Ring of Fire ADD is a proposed subtype of ADHD characterized by a distinctive “ring of fire” pattern of increased brain activity seen on SPECT scans.
Single-photon emission computed tomography (SPECT) imaging is a type of imaging test used to identify variations in brain activity and blood flow.
For people with attention deficit hyperactivity disorder (ADHD), SPECT imaging can play an important role in identifying distinct brain activity patterns and aiding in diagnosis and treatment planning.
Dr. Daniel Amen, a well-known psychiatrist and brain imaging specialist, has used SPECT imaging to categorize ADHD into seven distinct types. One of these types is Ring of Fire ADD, characterized by widespread and persistent overactivity in the brain.
Ring of Fire ADD is one of seven distinct types of ADHD, as proposed by Dr. Daniel Amen, a psychiatrist and brain imaging specialist.
It’s named after the distinctive brain activity pattern observed in SPECT scans, resembling a “ring of fire.”
Ring of Fire ADD is characterized by a wide range of severe and often unpredictable symptoms stemming from generalized overactivity across the brain. Symptoms include:
- sensitivity to sensory stimuli (noise, light, touch)
- rapid speech
- often challenging behaviors
The 7 types of ADD
Amen details the seven types of ADD in his book “Healing ADD.” The seven types based on brain SPECT scans are:
- classic ADD
- inattentive ADD
- over-focused ADD
- temporal lobe ADD
- limbic ADD
- ring of fire ADD
- anxious ADD
It’s important to note that Amen’s classification system for ADHD is a subject of debate within the academic community. More research is needed to validate these subtypes.
Why use ADD instead of ADHD?
Amen uses the term “ADD” to emphasize the inattentive aspect of the condition, recognizing that not all subtypes of attention-related disorders involve hyperactivity. This approach allows for a more nuanced classification of different patterns of symptoms and brain activity.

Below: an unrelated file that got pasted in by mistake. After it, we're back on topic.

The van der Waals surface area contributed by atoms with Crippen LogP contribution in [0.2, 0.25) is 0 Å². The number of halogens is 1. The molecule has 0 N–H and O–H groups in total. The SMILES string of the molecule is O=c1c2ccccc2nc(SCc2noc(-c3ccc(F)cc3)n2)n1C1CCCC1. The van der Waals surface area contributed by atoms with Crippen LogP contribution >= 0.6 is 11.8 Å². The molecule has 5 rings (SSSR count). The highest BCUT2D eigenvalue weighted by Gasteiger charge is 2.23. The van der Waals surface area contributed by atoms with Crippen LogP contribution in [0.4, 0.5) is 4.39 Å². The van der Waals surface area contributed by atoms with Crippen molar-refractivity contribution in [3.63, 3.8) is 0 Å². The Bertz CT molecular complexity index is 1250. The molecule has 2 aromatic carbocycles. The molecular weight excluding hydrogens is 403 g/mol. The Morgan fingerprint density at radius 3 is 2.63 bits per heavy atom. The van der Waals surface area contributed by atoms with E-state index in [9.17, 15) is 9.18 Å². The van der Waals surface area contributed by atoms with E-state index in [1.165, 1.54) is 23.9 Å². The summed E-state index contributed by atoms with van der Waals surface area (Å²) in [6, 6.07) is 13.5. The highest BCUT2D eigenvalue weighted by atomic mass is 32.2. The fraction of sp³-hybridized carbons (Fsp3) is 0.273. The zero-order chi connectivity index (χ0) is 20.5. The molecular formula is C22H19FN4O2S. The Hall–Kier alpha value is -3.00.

However, it’s worth noting that most medical professionals and diagnostic criteria now use “ADHD” to encompass both inattentive and hyperactive-impulsive presentations, recognizing that symptoms can vary across individuals.
Ring of Fire ADD is not an officially recognized subtype of ADHD in mainstream psychiatry. It could not be diagnosed when following the gold standard of diagnostic criteria, the Diagnostic and Statistical Manual of Mental Disorders, Fifth Edition (DSM-5).
Diagnosing ADHD typically involves clinical evaluation based on established diagnostic criteria, and these subtypes aren’t part of the standard diagnostic process.
According to Amen’s description, Ring of Fire ADD is characterized by a broad range of severe and often unpredictable symptoms.
Some of these symptoms may include:
- unpredictable and challenging behavior
- sensitivity to touch, noise, light, or clothing
- cyclic mood changes from high to low and back
- rigid, inflexible thinking
- oppositional defiance
- periods of behavior that may include mean, nasty, or insensitive comments, increased talkativeness, or increased impulsivity
- demanding things be a certain way
- grandiose thinking
- rapid speech and racing thoughts
Ring of Fire ADD can sometimes be mistaken for bipolar disorder due to similar symptoms, particularly in children.
Both conditions can involve irritability, impulsivity, and aggressiveness. However, they differ in the consistency of these symptoms over time.
Bipolar disorder often presents with episodic, intense changes in mood, with periods of extreme symptoms followed by more typical periods. In contrast, Ring of Fire ADD symptoms tend to be more consistent.
It’s possible for someone to have both disorders simultaneously, but it’s crucial to distinguish between them to provide appropriate treatment tailored to each condition.
The “ring of fire” pattern observed on SPECT scans has been associated with increased brain activity throughout the cerebral cortex and various brain regions.
According to Amen Clinics, this overactivity is believed to be linked to inflammation, infection, or allergies. Ring of Fire ADD may also be related to bipolar disorder.
Possible contributors include prenatal factors like:
- viral infections
- maternal smoking
- maternal obesity and gestational diabetes
- nutrient deficiencies
- alcohol exposure
According to Amen, traditional stimulant medications can worsen symptoms of Ring of Fire ADD.
Treatment often involves:
Ring of Fire ADD is one subtype of ADHD identified by psychiatrist Dr. Daniel Amen. It’s characterized by a pattern of overactivity throughout the brain, leading to a range of challenging symptoms.
None of Amen’s subtypes are currently recognized in the DSM-5-TR and require more research. However, his approach highlights the complexities of ADHD and the need for personalized treatment strategies.